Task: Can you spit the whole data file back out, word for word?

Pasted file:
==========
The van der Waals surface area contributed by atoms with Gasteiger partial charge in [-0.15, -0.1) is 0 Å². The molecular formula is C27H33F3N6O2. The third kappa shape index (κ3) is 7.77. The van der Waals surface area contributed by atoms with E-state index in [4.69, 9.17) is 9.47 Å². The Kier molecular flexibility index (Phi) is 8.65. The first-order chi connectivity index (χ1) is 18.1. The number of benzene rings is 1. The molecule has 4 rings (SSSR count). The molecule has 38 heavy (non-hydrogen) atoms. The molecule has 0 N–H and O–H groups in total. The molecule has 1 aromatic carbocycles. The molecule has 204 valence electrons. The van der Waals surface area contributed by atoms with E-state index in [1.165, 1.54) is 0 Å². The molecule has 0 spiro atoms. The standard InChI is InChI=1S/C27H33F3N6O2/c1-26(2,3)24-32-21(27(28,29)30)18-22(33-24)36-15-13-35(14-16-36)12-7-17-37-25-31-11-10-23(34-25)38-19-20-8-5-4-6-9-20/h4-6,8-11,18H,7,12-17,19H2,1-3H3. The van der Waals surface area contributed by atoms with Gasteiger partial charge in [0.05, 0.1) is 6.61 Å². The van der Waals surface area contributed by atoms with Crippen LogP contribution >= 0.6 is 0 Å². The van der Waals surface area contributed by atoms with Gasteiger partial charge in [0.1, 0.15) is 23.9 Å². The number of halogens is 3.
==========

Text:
The van der Waals surface area contributed by atoms with Gasteiger partial charge in [-0.15, -0.1) is 0 Å². The molecular formula is C27H33F3N6O2. The third kappa shape index (κ3) is 7.77. The van der Waals surface area contributed by atoms with E-state index in [4.69, 9.17) is 9.47 Å². The Kier molecular flexibility index (Phi) is 8.65. The first-order chi connectivity index (χ1) is 18.1. The number of benzene rings is 1. The molecule has 4 rings (SSSR count). The molecule has 38 heavy (non-hydrogen) atoms. The molecule has 0 N–H and O–H groups in total. The molecule has 1 aromatic carbocycles. The molecule has 204 valence electrons. The van der Waals surface area contributed by atoms with E-state index in [1.165, 1.54) is 0 Å². The molecule has 0 spiro atoms. The standard InChI is InChI=1S/C27H33F3N6O2/c1-26(2,3)24-32-21(27(28,29)30)18-22(33-24)36-15-13-35(14-16-36)12-7-17-37-25-31-11-10-23(34-25)38-19-20-8-5-4-6-9-20/h4-6,8-11,18H,7,12-17,19H2,1-3H3. The van der Waals surface area contributed by atoms with Gasteiger partial charge in [0.05, 0.1) is 6.61 Å². The van der Waals surface area contributed by atoms with Crippen LogP contribution >= 0.6 is 0 Å². The van der Waals surface area contributed by atoms with Gasteiger partial charge in [0.1, 0.15) is 23.9 Å². The number of halogens is 3.